Addison disagrees that the changes are punitive. "We'd love to not charge fines, but we can't do that," she says. Circulation at the library has increased 20 percent in the last year, and SPL has to consider new ways of efficiently serving more people with less money. Mayor Nickels asked SPL to cut its budget at least 3 percent in 2009.

Nor does Addison think the fees will be prohibitive: "We raised our fees in 2003, and our circulation is higher than ever." More people are using the library more this year because more people are unemployed, and of course SPL needs to stay within strict budget constraints, but is now the time to penalize groups who have been hit hardest by the recession?

Addison especially bemoans the inter-library loan system, which she says costs an average of $20 to $30 per book: "One that was put through the other day cost $150." She points out that less than 8 percent of inter-library loan requests are for foreign-language materials. She calls interlibrary loan "kind of a supplemental service."

This proposed $5 fee has drawn the most criticism. Becky Norman, the interlibrary loan manager at King County Library System (KCLS), says King County libraries file a similar number of interlibrary loans as SPL—"well over 2,000 [items] a month"—and doesn't charge for those loans unless the lending library requires payment, something that happens only "about 10 percent of the time." Holly Koelling, the director of circulation at KCLS, calls interlibrary loan "an important service."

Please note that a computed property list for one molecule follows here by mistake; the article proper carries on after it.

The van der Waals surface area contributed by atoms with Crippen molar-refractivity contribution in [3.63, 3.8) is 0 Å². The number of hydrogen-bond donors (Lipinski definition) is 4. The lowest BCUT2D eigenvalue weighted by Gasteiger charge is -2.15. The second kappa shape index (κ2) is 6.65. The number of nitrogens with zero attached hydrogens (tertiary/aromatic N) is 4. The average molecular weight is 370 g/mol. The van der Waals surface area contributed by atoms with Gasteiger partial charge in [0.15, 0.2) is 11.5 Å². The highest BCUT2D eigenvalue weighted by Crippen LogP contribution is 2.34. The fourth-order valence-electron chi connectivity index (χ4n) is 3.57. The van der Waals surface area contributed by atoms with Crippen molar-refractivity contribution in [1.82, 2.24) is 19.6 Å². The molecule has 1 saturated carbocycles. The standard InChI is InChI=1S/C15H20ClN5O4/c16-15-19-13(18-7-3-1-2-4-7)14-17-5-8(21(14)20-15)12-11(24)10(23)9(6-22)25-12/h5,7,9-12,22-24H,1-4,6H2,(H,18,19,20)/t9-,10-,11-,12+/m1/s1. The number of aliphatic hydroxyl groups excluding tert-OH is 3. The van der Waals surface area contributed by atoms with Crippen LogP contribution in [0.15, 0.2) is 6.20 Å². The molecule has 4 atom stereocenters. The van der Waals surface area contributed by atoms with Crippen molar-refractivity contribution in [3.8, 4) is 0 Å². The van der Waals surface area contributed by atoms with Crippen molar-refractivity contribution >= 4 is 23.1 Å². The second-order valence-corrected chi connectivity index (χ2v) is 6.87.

Staffers weren't just complaining—many had ideas to make money. One suggested charging for interlibrary loans not picked up, or allowing a certain number of loans before a fee kicks in, or fining patrons who never check out items they put on hold.

The window for staff suggestions has passed, but it didn't really matter: None of the SPL staffers' complaints or suggestions have influenced the proposed changes. Addison says the board hasn't set its agenda for the June 24 meeting but will "probably" discuss the new policies. Two SPL employees insist that SPL officials have said the policies "will definitely be voted on at the next board meeting."

Either way, there will be an opportunity for public comment. recommended